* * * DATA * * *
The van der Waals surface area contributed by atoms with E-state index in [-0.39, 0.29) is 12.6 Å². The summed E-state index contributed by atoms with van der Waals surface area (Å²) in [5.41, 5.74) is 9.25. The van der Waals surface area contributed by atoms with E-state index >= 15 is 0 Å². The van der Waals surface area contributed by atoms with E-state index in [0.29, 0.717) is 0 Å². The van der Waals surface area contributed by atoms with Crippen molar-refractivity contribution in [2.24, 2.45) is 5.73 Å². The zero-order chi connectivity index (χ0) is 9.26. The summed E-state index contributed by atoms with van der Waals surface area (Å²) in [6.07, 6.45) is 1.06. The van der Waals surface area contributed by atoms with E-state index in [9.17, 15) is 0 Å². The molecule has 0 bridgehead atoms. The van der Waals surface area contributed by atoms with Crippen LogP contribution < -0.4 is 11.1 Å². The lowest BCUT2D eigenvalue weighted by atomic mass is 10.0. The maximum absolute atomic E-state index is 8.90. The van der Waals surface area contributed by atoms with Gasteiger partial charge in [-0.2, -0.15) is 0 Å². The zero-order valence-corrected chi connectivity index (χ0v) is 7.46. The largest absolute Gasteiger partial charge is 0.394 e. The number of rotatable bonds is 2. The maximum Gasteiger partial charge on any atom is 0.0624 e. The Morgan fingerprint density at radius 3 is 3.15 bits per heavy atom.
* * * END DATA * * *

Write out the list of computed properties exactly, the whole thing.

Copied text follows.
The van der Waals surface area contributed by atoms with E-state index in [-0.39, 0.29) is 12.6 Å². The summed E-state index contributed by atoms with van der Waals surface area (Å²) in [5.41, 5.74) is 9.25. The van der Waals surface area contributed by atoms with E-state index >= 15 is 0 Å². The van der Waals surface area contributed by atoms with E-state index in [0.29, 0.717) is 0 Å². The van der Waals surface area contributed by atoms with Crippen molar-refractivity contribution in [2.24, 2.45) is 5.73 Å². The zero-order chi connectivity index (χ0) is 9.26. The summed E-state index contributed by atoms with van der Waals surface area (Å²) in [6.07, 6.45) is 1.06. The van der Waals surface area contributed by atoms with E-state index in [9.17, 15) is 0 Å². The molecule has 0 bridgehead atoms. The van der Waals surface area contributed by atoms with Crippen LogP contribution < -0.4 is 11.1 Å². The lowest BCUT2D eigenvalue weighted by atomic mass is 10.0. The maximum absolute atomic E-state index is 8.90. The van der Waals surface area contributed by atoms with Gasteiger partial charge in [-0.2, -0.15) is 0 Å². The zero-order valence-corrected chi connectivity index (χ0v) is 7.46. The largest absolute Gasteiger partial charge is 0.394 e. The number of rotatable bonds is 2. The maximum Gasteiger partial charge on any atom is 0.0624 e. The Morgan fingerprint density at radius 3 is 3.15 bits per heavy atom.